tannery and take pictures. That part was true. I did not have to buy
anything but it’s not like they did not try to sell me anything. It was
already late in the afternoon so most of the dying has been done. But, the
wool and the scarfs were drying on walls and from hung strings. The family
that owned the shop seemed pleasant. They didn’t really seem to care if I
was there or not but the man who showed me around did care if I ended up
buying five scarfs at the end. I bought one. And overpaid. I don’t want to
talk about it.

Later that day I walked around the Jewish quarter known as the Mellah. If
you’re looking to buy spices, tea or any of Moroccan cosmetics I heard it’s
much cheaper here. The merchants here seemed much friendlier but they still
had the same motives. They would wave you into their shops and tell you all
about the different things they are selling. If you don’t want to buy
anything just excuse yourself. They are not that as aggressive in the
Mallah.

I ended up chatting with one of the merchants. He told me all about the
different soaps, oils, teas and what not. I found him to be a pleasant man.
I ended up buying a small bag of skin and face scrub from him. He took a
liking for me too because he offered me a bunch of free gifts like Moroccan
lipstick, rosewater, pumice and a few other things. At one point he asked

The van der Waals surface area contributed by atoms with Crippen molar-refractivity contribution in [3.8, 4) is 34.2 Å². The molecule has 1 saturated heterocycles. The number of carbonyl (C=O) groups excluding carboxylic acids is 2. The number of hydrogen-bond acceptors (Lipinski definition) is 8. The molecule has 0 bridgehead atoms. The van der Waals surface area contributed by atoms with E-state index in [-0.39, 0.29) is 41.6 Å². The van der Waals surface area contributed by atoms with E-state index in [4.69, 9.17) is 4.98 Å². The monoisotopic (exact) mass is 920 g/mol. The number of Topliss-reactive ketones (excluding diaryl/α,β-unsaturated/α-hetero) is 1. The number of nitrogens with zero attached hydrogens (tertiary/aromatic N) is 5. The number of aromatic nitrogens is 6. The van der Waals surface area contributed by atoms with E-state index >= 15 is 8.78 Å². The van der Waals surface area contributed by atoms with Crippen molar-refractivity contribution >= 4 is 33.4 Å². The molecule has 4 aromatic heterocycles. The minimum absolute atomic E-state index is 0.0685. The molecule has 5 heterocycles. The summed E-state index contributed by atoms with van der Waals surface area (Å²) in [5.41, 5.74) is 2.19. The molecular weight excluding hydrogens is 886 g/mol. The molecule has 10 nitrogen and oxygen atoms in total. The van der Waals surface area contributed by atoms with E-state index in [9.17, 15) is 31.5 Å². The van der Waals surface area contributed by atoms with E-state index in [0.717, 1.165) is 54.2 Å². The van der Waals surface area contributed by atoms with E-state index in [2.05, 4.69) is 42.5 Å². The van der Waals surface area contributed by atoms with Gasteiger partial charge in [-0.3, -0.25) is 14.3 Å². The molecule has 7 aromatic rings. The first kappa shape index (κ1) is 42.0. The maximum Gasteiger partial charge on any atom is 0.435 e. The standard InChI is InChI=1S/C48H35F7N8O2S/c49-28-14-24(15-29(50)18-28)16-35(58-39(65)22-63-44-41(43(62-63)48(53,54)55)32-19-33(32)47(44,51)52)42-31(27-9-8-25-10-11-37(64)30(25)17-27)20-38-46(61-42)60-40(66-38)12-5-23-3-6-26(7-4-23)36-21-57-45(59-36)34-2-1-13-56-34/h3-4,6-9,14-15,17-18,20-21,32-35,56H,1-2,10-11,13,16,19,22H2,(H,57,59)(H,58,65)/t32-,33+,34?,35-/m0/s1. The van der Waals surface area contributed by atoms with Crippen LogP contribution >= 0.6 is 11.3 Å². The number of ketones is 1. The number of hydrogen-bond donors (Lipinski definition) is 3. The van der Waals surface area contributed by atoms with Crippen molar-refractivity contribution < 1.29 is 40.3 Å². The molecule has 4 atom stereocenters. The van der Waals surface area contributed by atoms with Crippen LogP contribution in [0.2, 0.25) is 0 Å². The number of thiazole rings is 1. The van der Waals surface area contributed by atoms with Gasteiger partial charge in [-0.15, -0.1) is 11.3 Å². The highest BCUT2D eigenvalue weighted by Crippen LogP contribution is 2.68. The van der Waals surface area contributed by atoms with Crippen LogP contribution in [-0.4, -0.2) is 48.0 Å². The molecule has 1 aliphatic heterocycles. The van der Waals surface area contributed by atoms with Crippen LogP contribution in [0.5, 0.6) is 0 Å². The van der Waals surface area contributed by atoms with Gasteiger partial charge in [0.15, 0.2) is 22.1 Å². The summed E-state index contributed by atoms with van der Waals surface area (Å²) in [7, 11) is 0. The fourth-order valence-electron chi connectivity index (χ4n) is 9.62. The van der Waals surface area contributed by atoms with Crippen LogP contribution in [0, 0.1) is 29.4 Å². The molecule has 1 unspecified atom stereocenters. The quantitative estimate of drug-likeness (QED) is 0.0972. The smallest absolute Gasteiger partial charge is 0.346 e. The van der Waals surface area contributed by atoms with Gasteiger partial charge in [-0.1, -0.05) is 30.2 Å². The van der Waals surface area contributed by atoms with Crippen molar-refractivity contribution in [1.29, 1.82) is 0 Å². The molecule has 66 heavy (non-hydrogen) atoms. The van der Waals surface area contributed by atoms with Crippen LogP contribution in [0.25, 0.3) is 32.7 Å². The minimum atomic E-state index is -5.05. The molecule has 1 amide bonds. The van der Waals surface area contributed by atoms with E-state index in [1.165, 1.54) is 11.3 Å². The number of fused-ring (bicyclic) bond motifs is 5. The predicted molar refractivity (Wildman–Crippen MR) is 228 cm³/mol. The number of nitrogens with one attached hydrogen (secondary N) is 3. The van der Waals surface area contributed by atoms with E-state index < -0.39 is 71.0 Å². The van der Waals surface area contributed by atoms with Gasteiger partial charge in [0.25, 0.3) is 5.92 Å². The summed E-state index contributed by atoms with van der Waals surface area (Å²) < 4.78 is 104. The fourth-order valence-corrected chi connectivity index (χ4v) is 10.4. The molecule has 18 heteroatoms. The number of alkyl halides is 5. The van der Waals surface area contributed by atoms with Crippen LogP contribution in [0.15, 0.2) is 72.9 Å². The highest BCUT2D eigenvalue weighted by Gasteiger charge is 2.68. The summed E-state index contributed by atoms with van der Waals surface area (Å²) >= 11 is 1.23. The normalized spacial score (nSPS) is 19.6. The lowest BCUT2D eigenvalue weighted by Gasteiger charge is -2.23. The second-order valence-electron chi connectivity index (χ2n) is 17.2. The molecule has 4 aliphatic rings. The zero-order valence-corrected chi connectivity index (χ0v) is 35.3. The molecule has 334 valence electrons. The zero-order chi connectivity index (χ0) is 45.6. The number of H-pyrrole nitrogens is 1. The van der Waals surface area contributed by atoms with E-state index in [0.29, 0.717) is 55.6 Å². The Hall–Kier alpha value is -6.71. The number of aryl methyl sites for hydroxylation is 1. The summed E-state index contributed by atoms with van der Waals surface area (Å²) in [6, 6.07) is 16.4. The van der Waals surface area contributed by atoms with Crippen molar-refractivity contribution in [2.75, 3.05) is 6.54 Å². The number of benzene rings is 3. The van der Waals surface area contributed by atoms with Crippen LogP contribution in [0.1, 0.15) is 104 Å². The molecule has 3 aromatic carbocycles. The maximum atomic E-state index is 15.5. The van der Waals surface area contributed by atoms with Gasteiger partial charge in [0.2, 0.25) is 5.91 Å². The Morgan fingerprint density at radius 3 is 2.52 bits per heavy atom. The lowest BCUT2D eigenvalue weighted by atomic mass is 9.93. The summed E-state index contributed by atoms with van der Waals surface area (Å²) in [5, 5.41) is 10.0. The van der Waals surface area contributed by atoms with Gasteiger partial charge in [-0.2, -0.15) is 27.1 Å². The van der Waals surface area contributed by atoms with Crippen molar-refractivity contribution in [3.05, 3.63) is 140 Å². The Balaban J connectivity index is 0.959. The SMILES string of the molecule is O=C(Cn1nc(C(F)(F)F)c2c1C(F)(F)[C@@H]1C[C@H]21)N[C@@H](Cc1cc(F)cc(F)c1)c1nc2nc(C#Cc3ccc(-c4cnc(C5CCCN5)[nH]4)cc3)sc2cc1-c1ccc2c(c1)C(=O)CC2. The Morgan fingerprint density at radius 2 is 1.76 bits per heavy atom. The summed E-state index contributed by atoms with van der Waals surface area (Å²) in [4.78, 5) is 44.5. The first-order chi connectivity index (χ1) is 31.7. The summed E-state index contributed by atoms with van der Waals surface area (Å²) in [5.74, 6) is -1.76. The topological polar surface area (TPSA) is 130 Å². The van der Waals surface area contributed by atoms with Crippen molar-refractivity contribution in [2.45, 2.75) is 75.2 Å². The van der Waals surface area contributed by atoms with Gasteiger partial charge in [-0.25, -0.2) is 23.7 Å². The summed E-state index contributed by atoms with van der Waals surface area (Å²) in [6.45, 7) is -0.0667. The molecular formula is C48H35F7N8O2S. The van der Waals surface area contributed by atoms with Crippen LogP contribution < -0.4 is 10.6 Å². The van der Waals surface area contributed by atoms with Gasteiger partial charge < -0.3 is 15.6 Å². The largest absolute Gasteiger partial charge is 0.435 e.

about my husband. I felt weird telling him that I’m not in fact married. I
am still figuring it out as I go what the locals’ interpretation is of
western women being single. So, I did not correct his assumption. Before I
left, he wanted to give me a soap and a few of Moroccan toothpicks for my
husband too! Thank you.

On my way back from the Mellah, I got waved over to a carpet shop. Now, I’d
love to buy some but I am not only broke but don’t have a home to put one
in. I told him I’m not buying one from him and he said that’s okay. I went
in to have a look. I was curious to tour a shop with so many rugs and
interested in taking photos of them too. It’s the same reason I went into
the tannery in the morning. It turned out the guy walking me through his
shop also lived in NY for a long time. Actually, about 30 minutes from
where I lived on Long Island. What a small world, eh? He walked me through
his giant, I mean giant, house. It was filled with rugs all over. There was
not a single room filled with rugs. I even got to watch his mother weave
one briefly.

I may have gotten ripped off but at least the guy was a fantastic
photographer 

Of course, they didn’t only sell rugs. They sold jewelry, furniture, and